But before setting forth and denouncing that dynamics, it is important not to rush into an indefensible position. Once in that position, one cannot but concede that only liberals can be generous, open minded, daring, and enterprising; only liberals would explore the unknown, only liberals are innovative, only liberals are entitled to repudiate with Horace the label, laudator temporis acti. Once in that indefensible position, opponents of liberals are condemned to see nothing but the good old days, without seeing that, on a close look, those good old days were all too often pretty bad times indeed.

Indeed one can gather from unimpeachably conservative authorities some high praise for liberalism. According to one such authority, "it must be borne in mind, that there is much in the liberalistic theory which is good and true; for example, not to say more, the precepts of justice, truthfulness, sobriety, self-command which are among its avowed principles, and the natural laws of society." The one who said this is none other than John Henry Newman. Further, he uttered these words at the very moment when he was formally notified in Rome on May 12, 1879, that the next day he would be created a Cardinal.(6)

In reply to that notification Newman gave a brief speech in which he summarized the chief motivation of his public life as something most anti-liberal:

For thirty, forty, fifty years I have resisted to the best of my powers the spirit of Liberalism in religion... it is an error overspreading, as a snare, the whole earth; . . . Liberalism in religion is the doctrine that there is no positive truth in religion, but that one creed is as good as another, and this is the teaching which is gaining substance and force daily. It is inconsistent with any recognition of any religion, as true. It teaches that all are to be tolerated, for all are matters of opinion.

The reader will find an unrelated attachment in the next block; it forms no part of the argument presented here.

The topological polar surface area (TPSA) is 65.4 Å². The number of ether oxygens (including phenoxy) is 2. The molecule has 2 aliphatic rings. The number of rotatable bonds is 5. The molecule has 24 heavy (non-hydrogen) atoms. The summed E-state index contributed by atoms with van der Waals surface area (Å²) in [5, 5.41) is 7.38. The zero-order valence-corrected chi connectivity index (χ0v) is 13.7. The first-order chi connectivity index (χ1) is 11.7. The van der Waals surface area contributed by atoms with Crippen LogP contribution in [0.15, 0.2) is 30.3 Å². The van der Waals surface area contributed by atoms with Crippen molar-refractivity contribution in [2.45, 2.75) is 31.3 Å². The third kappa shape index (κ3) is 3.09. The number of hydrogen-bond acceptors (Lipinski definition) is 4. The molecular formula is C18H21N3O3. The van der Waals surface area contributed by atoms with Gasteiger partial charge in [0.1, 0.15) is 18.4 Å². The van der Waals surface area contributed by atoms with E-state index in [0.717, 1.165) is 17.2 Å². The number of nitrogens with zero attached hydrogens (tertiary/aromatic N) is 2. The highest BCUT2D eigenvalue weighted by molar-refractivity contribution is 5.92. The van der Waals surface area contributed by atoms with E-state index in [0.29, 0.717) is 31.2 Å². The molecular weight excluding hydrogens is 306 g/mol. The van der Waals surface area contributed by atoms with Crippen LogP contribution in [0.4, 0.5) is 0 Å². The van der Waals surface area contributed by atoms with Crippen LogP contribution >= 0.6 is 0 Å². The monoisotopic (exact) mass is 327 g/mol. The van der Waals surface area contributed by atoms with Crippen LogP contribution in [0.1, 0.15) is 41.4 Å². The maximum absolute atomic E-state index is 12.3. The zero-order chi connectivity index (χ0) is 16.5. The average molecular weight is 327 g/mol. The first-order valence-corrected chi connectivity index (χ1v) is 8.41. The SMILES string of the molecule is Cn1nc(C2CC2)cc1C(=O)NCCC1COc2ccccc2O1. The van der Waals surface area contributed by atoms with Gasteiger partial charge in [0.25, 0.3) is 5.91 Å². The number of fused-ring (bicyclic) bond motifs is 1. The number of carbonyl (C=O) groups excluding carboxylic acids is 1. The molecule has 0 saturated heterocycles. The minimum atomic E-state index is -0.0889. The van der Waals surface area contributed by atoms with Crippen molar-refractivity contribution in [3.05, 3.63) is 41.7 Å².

Did then Newman oppose liberalism in theology or religion alone, but not the socio-political applications of liberalism? In the same speech he gave to this question an answer which again strikes one with its markedly anti-liberal tone:

Hitherto, it has been considered that religion alone, with its supernatural sanctions, was strong enough to secure submission of the masses of our population to law and order; now the Philosophers and Politicians are bent on satisfying this Problem without the aid of Christianity. Instead of the Church's authority and teaching, they would substitute first of all a universal and thoroughly secular education, calculated to bring home to every individual that to be orderly, industrious and sober is his personal interest.

It would, of course, be a great mistake to think that Newman, a great logician, would contradict himself, and in a brief speech at that. He himself gives the solution to the apparent contradiction as he refers once more to the principles of what he called liberalistic theory: "It is not till we find that this array of principles is intended to supersede, to block out religion, that we pronounce it to be evil." He also stated, in the same breath, that it was the exploitation of that array of principles which constituted that most successful strategy of none other than the devil, the Enemy:

There never was a device of the Enemy so cleverly framed and with such promise of success. And already it has answered to the expectations which have been formed of it. It is sweeping into its ranks great numbers of able, earnest, virtuous men, elderly men of approved antecedents, young men with a career before them.
Were he to live today, Newman would add that a great many Catholic theologians have been swept into those ranks, however unwittingly.